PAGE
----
When I first encountered the Beatles (courtesy of another generation's vinyl records, circa 1988), they were in their forties. As of this writing, they are now in their eighties -- both of the surviving members have passed that mark, and George Harrison, the youngest of the four, would have passed it on Feb. 25 this year. Relatively soon, they will all be gone. As for our fascination with the Beatles -- our addiction to their music and their endlessly retold story -- I cannot imagine when it will end. For now, all signs indicate that they will join that select group of artists, from Shakespeare to Mozart to Dickens, who rise above fashion and trends and simply become part of our shared consciousness.
The other week, the Los Angeles Times dubbed them "secular saints" of our time. The Beatles were definitely not saints -- even a polite biography makes that clear -- but it is apparent that our attachment to them goes beyond the music itself. More than any other rock band (frankly, does any even come close?), the Beatles have an uncanny way of sweeping aside the countless stories of infighting, drugs, ego, and infidelity and allowing us to revel in the image they created. Or images, really -- whatever prism we regard the band through, it represents some quality that we yearn for in ourselves. If we want to thrill to an underdog story, we can cue up the movie Backbeat or read the accounts of the band's hardscrabble days in Liverpool and Hamburg. If we want a delirious success story, complete with matching suits and cheeky humor, Beatlemania suffices. We can turn to Rubber Soul for cool introspection, Sgt. Pepper for bold experimentation, side two of Abbey Road for pop music that seems to tap into another universe of wild abandon. If we want them as superheroes, there's the movie Yellow Submarine. And if we want catharsis -- the realization, and maybe the comfort, that even perfect things must shatter -- we can pull up any of the many books and documentaries about the group's breakup.
There's another reason why I think the Beatles' story resonates so much after half a century: namely, because it's so short. The span of time rom Ringo Starr's joining the band in 1962 to the final touches on the Let It Be album in 1970 covered less than eight years. Fans have a right to wish there had been more music in the years after. But we've seen how that that story played out with the Beach Boys, the Rolling Stones, the Who and countless other classic rock bands; with few exceptions, it plays like a decade or so of genius followed by a long, slow diminishment. What Calvin and Hobbes is to comic strips, the Beatles more or less are to rock and roll: sometimes close to a perfect entity, an astonishing streak of creativity and invention that simply stopped at its peak. The Beatles never had a personnel change, never held a reunion tour, never put out a genuinely bad album. Their history has the highs and lows, the complex personalities, the sweep and romance of great fiction. The next century can do its best to offer us a story as good.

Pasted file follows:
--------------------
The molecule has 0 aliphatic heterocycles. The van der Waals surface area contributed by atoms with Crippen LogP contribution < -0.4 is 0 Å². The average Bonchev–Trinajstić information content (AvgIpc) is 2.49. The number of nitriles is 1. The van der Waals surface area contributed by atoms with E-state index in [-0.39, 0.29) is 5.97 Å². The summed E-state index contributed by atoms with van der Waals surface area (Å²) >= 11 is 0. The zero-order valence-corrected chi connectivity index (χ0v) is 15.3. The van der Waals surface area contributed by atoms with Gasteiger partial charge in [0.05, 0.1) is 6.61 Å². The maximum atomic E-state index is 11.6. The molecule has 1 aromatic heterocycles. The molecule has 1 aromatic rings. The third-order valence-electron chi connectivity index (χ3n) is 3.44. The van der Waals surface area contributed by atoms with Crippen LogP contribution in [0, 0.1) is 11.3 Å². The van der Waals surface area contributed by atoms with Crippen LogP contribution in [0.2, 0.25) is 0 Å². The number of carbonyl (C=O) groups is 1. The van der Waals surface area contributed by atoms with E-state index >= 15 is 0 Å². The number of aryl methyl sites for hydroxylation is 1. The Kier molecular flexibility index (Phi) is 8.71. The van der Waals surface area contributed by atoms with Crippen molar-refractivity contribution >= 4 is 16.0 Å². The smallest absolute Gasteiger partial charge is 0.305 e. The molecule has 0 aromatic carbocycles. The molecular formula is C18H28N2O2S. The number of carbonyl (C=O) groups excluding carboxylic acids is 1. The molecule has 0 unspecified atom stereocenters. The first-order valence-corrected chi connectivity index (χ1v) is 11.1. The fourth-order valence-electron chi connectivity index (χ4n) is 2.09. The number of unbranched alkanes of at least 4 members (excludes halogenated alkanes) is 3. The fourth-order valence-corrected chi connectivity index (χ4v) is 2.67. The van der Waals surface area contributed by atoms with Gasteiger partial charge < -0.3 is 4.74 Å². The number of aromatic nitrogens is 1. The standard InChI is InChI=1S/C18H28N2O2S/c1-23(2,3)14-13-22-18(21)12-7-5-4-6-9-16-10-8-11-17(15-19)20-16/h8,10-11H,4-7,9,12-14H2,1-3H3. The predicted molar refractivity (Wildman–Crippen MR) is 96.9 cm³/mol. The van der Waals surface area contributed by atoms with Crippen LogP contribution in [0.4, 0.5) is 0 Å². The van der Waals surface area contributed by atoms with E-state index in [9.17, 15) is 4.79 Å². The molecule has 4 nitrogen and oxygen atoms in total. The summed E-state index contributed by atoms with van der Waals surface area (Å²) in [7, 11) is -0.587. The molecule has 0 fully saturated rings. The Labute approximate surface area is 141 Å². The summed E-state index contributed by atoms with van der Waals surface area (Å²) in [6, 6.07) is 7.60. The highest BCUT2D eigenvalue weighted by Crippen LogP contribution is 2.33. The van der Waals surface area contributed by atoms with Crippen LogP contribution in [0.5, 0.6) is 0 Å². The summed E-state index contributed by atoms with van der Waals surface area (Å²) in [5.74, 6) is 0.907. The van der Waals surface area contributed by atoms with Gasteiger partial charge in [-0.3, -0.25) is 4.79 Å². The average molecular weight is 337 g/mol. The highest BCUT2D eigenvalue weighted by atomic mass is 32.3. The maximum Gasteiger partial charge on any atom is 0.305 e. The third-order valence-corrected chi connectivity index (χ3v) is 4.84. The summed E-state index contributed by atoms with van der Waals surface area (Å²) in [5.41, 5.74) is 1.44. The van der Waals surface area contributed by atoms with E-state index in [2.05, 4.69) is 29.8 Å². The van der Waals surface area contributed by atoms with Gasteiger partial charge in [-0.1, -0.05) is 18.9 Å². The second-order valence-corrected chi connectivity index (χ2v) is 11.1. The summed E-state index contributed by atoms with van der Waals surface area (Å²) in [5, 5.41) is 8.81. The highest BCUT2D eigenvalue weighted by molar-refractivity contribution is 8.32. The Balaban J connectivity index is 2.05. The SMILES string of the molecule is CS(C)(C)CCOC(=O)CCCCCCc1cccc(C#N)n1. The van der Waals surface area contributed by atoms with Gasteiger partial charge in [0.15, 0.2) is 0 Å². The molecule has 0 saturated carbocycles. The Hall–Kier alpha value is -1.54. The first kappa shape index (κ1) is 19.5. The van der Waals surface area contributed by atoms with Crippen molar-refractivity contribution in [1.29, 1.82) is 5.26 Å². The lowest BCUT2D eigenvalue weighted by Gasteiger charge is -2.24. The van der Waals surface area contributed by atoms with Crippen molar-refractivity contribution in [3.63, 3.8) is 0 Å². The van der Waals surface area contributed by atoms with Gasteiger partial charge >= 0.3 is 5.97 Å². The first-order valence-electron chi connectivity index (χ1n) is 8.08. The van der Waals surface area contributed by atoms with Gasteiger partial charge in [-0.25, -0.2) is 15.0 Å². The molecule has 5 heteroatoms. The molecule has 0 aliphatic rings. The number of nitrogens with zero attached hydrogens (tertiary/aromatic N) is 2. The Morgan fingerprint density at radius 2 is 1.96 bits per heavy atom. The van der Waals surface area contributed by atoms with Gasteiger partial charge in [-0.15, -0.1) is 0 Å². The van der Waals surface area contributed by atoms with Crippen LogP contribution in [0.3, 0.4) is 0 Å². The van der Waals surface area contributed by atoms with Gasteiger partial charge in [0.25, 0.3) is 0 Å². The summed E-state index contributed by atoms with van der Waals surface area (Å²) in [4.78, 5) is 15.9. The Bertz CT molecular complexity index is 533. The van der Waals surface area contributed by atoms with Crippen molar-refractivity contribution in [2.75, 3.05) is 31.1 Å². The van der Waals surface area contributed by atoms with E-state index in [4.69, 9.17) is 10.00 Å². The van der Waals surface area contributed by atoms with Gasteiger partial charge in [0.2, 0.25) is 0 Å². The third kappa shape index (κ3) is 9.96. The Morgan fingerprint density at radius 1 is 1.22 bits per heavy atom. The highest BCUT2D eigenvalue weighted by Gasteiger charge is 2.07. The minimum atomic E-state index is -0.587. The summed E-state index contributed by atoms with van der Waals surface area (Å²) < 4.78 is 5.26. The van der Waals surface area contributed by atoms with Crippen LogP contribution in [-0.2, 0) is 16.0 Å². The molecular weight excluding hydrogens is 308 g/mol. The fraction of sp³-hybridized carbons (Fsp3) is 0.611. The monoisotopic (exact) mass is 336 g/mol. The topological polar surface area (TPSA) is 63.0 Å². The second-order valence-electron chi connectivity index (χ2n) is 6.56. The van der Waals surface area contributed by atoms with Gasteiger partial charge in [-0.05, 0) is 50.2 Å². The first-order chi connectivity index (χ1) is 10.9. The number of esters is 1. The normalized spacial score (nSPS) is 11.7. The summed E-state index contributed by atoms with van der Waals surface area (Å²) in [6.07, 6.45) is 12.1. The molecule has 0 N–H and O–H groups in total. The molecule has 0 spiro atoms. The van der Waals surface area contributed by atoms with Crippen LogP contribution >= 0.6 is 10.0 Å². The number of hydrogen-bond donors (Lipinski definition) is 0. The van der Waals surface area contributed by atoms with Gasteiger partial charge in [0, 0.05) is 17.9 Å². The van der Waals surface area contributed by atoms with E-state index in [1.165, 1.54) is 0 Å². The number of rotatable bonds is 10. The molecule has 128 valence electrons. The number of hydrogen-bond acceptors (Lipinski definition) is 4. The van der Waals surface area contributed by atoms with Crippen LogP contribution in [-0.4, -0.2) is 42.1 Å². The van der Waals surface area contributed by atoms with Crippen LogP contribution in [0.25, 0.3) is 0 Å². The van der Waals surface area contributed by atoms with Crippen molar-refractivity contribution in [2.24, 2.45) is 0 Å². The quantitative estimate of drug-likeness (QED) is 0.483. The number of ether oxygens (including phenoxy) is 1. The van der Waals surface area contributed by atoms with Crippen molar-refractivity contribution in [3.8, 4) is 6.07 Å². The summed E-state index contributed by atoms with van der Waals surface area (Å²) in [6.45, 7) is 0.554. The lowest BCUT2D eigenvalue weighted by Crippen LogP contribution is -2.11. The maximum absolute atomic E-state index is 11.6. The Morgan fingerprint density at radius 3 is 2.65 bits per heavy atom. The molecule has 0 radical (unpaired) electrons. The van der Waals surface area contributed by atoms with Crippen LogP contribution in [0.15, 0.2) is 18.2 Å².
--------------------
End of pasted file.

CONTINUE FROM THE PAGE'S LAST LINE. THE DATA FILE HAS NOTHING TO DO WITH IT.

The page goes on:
What if they were still with us, then? In early 2012, as the band's 50th anniversary unleashed a new flood of Beatles merchandise, I found myself gazing at the displays in Barnes & Noble and then wrote the poem "The Beatles at 80" -- a revisionist take on history in which all four members are still alive, long retired as musicians, and venerated now as politicians. It was first published in Poetry Quarterly in 2012, and this week, it appears in the Journal of Radical Wonder. At the time, I thought it was a humorous piece; looking at it 11 years later, it feels more wistful. George Harrison, asked about a possible reunion with the other three, once replied, "The Beatles will exist without us." That will be true soon enough. If those four brilliant, imperfect men were here today, we would thank them for the legend.
This is the blog of Michael Miller, a longtime journalist, poet, publisher and teacher. Check here for musings, observations, commentary and assorted bits of gratitude.